Here on Earth, a year lasts roughly 365.25 days, each of which lasts 24 hours long. During the course of a single year, our planet goes through some rather pronounced seasonal changes. This is the product of our orbital period, our rotational period, and our axial tilt. And when it comes to the other planets in our Solar System, much the same is true.
Consider Neptune. As the eight and farthest planet from the Sun, Neptune has an extremely wide orbit and a comparatively slow orbital velocity. As a result, a year on Neptune is very long, lasting the equivalent of almost 165 Earth years. Combined with its extreme axial tilt, this also means that Neptune experiences some rather extreme seasonal changes.
Neptune orbits our Sun at an average distance (semi-major axis) of 4,504.45 million km (2,798.656 million mi; 30.11 AU). Because of its orbital eccentricity (0.009456), this distance varies somewhat, ranging from 4,460 million km (2,771 million mi; 29.81 AU) at its closest (perihelion) to 4,540 million km (2,821 million mi; 30.33 AU) at its farthest (aphelion).
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With an average orbital speed of 5.43 km/s, it takes Neptune 164.8 Earth years (60,182 Earth days) to complete a single orbital period. This means, in effect, that a year on Neptune lasts as long as about 165 years here on Earth. However, given its rotational period of 0.6713 Earth days (16 hours 6 minutes 36 seconds), a year on Neptune works out to 89,666 Neptunian solar days.
Given that Neptune was discovered in 1846, humanity has only known about its existence for 171 years (at the time of this article’s writing). That means that since its discovery, the planet has only completed a single orbital period (which ended in 2010) and is only seven years into its second. This orbital period will be complete by 2179.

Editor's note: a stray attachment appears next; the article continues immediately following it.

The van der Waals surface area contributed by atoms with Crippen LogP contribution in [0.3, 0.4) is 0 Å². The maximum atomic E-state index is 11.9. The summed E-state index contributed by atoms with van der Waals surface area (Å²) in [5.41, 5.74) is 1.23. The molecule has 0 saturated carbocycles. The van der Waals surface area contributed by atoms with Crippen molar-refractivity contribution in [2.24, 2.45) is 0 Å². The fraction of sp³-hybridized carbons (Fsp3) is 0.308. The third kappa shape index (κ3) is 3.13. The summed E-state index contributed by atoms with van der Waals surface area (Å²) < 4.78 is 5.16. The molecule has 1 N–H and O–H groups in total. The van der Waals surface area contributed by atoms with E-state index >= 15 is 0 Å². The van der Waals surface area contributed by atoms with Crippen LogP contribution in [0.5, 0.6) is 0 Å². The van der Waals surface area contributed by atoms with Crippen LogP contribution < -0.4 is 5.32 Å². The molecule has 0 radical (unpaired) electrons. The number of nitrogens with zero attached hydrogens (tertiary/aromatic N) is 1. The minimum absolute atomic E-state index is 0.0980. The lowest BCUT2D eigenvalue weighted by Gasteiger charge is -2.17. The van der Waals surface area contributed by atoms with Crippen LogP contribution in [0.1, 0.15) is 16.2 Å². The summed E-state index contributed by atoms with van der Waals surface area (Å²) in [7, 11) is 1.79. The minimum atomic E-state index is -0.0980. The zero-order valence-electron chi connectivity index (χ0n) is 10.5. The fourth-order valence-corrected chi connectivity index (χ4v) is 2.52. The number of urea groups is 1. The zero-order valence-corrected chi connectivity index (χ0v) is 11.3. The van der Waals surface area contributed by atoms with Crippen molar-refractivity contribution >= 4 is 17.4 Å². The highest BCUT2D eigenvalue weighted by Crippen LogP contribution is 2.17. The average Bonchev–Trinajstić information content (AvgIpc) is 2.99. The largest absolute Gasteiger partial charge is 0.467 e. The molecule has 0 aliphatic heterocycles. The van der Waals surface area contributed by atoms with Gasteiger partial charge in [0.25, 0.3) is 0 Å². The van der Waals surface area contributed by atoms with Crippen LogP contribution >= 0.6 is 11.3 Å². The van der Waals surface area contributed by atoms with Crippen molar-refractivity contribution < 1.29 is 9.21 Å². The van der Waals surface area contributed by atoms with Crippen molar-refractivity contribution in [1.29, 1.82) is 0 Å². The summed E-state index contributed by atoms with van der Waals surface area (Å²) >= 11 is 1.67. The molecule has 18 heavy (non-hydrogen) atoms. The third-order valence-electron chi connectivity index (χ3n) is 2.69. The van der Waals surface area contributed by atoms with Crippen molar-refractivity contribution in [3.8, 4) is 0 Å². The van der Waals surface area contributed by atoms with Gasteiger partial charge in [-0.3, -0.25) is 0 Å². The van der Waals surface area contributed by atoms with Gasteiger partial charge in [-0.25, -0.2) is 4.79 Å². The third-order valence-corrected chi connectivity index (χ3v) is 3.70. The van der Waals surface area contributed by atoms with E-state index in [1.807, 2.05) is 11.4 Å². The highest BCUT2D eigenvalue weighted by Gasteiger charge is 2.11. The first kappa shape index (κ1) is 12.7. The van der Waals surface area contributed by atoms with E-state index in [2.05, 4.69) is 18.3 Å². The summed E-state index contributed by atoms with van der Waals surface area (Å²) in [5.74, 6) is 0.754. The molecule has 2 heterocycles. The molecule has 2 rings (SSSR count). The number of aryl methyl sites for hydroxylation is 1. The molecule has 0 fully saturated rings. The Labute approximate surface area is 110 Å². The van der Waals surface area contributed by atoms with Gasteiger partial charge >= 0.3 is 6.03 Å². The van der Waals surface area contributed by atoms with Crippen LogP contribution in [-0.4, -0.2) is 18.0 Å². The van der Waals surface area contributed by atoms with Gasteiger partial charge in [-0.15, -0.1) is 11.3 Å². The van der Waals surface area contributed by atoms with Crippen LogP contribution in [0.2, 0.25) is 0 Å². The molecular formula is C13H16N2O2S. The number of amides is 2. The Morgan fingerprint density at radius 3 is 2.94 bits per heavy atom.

Because of its location in the outer Solar System, Neptune’s orbit has a profound impact on the neighboring Kuiper Belt. This region, which is similar (but significantly larger) than the Main Asteroid Belt, consists of many small icy worlds and objects that extends from Neptune’s orbit (at 30 AU) to a distance of about 55 AU from the Sun.
So much as Jupiter’s gravity has dominated the Asteroid Belt, affecting its structure and occasionally kicking asteroids and planetoids into the inner Solar System, Neptune’s gravity dominates the Kuiper Belt. This has led to the creation of gaps in the belt, empty regions where objects have achieved an orbital resonance with Neptune.
Within these gaps, objects have a 1:2, 2:3 or 3:4 resonance with Neptune, meaning they complete one orbit of the Sun for every two completed by Neptune, two for every three, or three for every four. The over 200 known objects that exist in the 2:3 resonance (the most populous) are known as plutinos, since Pluto is the largest of them.
Although Pluto crosses Neptune’s orbit on a regular basis, their 2:3 orbital resonance ensures they can never collide. On occasion, Neptune’s gravity also causes icy bodies to be kicked out of the Kuiper Belt. Many of these then travel to the Inner Solar System, where they become comets with extremely long orbital periods.